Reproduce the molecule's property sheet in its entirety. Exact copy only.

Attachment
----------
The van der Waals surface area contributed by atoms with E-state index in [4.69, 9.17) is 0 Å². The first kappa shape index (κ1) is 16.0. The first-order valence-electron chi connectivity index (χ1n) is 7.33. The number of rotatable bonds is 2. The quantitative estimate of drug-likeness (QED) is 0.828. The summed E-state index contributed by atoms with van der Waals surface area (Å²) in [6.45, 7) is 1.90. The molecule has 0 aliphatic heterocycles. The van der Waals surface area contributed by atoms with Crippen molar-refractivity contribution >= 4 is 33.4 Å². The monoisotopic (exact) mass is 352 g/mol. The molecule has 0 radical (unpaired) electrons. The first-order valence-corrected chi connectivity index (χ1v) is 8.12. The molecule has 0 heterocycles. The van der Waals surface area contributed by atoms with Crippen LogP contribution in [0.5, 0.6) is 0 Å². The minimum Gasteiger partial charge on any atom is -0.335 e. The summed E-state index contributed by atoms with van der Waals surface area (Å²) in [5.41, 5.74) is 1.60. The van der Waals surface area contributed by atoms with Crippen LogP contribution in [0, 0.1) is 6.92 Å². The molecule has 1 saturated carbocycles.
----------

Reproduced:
The van der Waals surface area contributed by atoms with E-state index in [4.69, 9.17) is 0 Å². The first kappa shape index (κ1) is 16.0. The first-order valence-electron chi connectivity index (χ1n) is 7.33. The number of rotatable bonds is 2. The quantitative estimate of drug-likeness (QED) is 0.828. The summed E-state index contributed by atoms with van der Waals surface area (Å²) in [6.45, 7) is 1.90. The molecule has 0 aliphatic heterocycles. The van der Waals surface area contributed by atoms with Crippen molar-refractivity contribution >= 4 is 33.4 Å². The monoisotopic (exact) mass is 352 g/mol. The molecule has 0 radical (unpaired) electrons. The first-order valence-corrected chi connectivity index (χ1v) is 8.12. The molecule has 0 heterocycles. The van der Waals surface area contributed by atoms with Crippen LogP contribution in [0.5, 0.6) is 0 Å². The minimum Gasteiger partial charge on any atom is -0.335 e. The summed E-state index contributed by atoms with van der Waals surface area (Å²) in [5.41, 5.74) is 1.60. The van der Waals surface area contributed by atoms with Crippen LogP contribution in [0, 0.1) is 6.92 Å². The molecule has 1 saturated carbocycles.